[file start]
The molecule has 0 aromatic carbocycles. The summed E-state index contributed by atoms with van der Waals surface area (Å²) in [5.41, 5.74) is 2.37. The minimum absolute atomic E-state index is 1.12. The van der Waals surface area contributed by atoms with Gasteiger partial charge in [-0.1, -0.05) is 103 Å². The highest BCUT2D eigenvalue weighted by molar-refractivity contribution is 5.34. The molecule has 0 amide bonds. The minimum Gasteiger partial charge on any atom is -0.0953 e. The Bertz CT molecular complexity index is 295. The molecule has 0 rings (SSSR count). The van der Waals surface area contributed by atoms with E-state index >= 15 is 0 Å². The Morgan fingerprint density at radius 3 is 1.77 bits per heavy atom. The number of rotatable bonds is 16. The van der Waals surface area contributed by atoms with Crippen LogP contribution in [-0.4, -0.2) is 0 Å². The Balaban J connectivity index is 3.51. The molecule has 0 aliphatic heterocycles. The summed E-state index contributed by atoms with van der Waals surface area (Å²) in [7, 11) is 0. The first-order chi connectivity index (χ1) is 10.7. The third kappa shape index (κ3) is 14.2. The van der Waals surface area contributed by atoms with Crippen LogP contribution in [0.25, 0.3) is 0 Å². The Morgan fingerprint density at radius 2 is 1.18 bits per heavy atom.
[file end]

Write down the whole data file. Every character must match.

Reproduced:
The molecule has 0 aromatic carbocycles. The summed E-state index contributed by atoms with van der Waals surface area (Å²) in [5.41, 5.74) is 2.37. The minimum absolute atomic E-state index is 1.12. The van der Waals surface area contributed by atoms with Gasteiger partial charge in [-0.1, -0.05) is 103 Å². The highest BCUT2D eigenvalue weighted by molar-refractivity contribution is 5.34. The molecule has 0 amide bonds. The minimum Gasteiger partial charge on any atom is -0.0953 e. The Bertz CT molecular complexity index is 295. The molecule has 0 rings (SSSR count). The van der Waals surface area contributed by atoms with E-state index >= 15 is 0 Å². The Morgan fingerprint density at radius 3 is 1.77 bits per heavy atom. The number of rotatable bonds is 16. The van der Waals surface area contributed by atoms with Crippen LogP contribution in [-0.4, -0.2) is 0 Å². The Balaban J connectivity index is 3.51. The molecule has 0 aliphatic heterocycles. The summed E-state index contributed by atoms with van der Waals surface area (Å²) in [7, 11) is 0. The first-order chi connectivity index (χ1) is 10.7. The third kappa shape index (κ3) is 14.2. The van der Waals surface area contributed by atoms with Crippen LogP contribution in [0.25, 0.3) is 0 Å². The Morgan fingerprint density at radius 2 is 1.18 bits per heavy atom.